Momentum for a 4-day working week is growing -- with significant hardship these past years, many people have re-examined what is important in their life.
In addition to one’s resume, references and cover letter, it’s become commonplace for HR leaders to evaluate job candidates based on their social media. After all, that’s the easiest way to get a snapshot of a person in 2022.
“As a general rule, we do check a candidate’s LinkedIn profile,” Danny Speros, vice president of people operations at Zenefits, a San Francisco-based HR tech firm, told HRD. “We’re seeing people use the platform to post personal anecdotes, such as outside-of-work announcements, as well as work-related content. LinkedIn is better for this balance of contributed content and is much more in line with how we live our lives today.”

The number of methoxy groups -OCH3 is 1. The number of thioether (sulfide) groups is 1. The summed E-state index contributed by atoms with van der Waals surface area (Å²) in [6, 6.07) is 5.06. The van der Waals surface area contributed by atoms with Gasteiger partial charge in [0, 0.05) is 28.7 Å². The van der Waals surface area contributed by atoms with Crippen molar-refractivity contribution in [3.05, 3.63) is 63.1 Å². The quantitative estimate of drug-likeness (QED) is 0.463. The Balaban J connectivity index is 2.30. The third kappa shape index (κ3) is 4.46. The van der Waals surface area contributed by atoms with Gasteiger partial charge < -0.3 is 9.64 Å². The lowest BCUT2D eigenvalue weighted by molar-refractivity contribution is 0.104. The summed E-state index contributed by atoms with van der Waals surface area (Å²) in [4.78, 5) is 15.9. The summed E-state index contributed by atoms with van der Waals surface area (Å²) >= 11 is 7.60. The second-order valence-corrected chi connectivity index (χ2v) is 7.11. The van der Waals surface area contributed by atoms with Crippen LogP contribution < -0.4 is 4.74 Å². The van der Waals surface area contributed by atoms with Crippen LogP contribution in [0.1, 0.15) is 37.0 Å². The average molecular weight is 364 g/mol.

What HR leaders look for on a candidate’s social media accounts may vary. Perhaps they want to see if there are mutual connections, if they’re alumni of the same school, if they’ve played sports, you name it. But they’re also performing due diligence, ensuring that the potential employee hasn’t posted anything that would be considered offensive, discriminatory or harassment. That includes, but is not limited to, language, images and messages that are racist, sexist, homophobic or anything that may cast someone in a negative light.
To avoid scrutiny from potential employers, candidates may update their privacy settings to prevent anyone not already connected with them from seeing their posts. Of course, the reality is that nothing is truly private anymore.